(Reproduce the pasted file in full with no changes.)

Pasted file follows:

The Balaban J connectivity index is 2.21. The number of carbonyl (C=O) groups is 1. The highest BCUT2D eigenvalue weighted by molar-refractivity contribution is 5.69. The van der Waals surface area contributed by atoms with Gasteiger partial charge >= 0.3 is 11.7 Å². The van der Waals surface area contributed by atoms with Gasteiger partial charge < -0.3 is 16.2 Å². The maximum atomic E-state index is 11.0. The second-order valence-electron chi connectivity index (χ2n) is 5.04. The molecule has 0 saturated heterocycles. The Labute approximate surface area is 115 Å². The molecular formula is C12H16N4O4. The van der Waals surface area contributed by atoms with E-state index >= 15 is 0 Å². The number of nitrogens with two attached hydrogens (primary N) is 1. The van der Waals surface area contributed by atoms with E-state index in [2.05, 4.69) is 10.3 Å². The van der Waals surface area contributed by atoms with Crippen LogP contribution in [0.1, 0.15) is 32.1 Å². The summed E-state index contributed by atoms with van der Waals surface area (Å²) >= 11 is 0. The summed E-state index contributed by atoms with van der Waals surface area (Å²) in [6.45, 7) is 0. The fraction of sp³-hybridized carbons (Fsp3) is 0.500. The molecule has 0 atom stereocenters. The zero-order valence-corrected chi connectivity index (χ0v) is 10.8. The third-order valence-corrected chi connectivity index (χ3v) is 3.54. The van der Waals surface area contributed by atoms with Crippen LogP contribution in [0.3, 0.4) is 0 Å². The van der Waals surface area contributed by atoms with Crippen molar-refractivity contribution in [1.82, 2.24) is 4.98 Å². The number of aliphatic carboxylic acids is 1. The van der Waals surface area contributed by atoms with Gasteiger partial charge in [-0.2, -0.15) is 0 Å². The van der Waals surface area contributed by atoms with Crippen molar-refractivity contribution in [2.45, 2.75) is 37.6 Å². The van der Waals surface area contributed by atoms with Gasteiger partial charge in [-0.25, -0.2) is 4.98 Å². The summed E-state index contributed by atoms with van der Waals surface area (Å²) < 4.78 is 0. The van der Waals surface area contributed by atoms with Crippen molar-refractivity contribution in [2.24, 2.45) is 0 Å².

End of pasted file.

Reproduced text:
The Balaban J connectivity index is 2.21. The number of carbonyl (C=O) groups is 1. The highest BCUT2D eigenvalue weighted by molar-refractivity contribution is 5.69. The van der Waals surface area contributed by atoms with Gasteiger partial charge >= 0.3 is 11.7 Å². The van der Waals surface area contributed by atoms with Gasteiger partial charge < -0.3 is 16.2 Å². The maximum atomic E-state index is 11.0. The second-order valence-electron chi connectivity index (χ2n) is 5.04. The molecule has 0 saturated heterocycles. The Labute approximate surface area is 115 Å². The molecular formula is C12H16N4O4. The van der Waals surface area contributed by atoms with E-state index >= 15 is 0 Å². The number of nitrogens with two attached hydrogens (primary N) is 1. The van der Waals surface area contributed by atoms with E-state index in [2.05, 4.69) is 10.3 Å². The van der Waals surface area contributed by atoms with Crippen LogP contribution in [0.1, 0.15) is 32.1 Å². The summed E-state index contributed by atoms with van der Waals surface area (Å²) >= 11 is 0. The summed E-state index contributed by atoms with van der Waals surface area (Å²) in [6.45, 7) is 0. The fraction of sp³-hybridized carbons (Fsp3) is 0.500. The molecule has 0 atom stereocenters. The zero-order valence-corrected chi connectivity index (χ0v) is 10.8. The third-order valence-corrected chi connectivity index (χ3v) is 3.54. The van der Waals surface area contributed by atoms with Crippen LogP contribution in [0.3, 0.4) is 0 Å². The van der Waals surface area contributed by atoms with Crippen molar-refractivity contribution in [1.82, 2.24) is 4.98 Å². The number of aliphatic carboxylic acids is 1. The van der Waals surface area contributed by atoms with Gasteiger partial charge in [-0.2, -0.15) is 0 Å². The van der Waals surface area contributed by atoms with Crippen molar-refractivity contribution in [2.45, 2.75) is 37.6 Å². The van der Waals surface area contributed by atoms with Gasteiger partial charge in [-0.25, -0.2) is 4.98 Å². The summed E-state index contributed by atoms with van der Waals surface area (Å²) < 4.78 is 0. The van der Waals surface area contributed by atoms with Crippen molar-refractivity contribution in [2.24, 2.45) is 0 Å².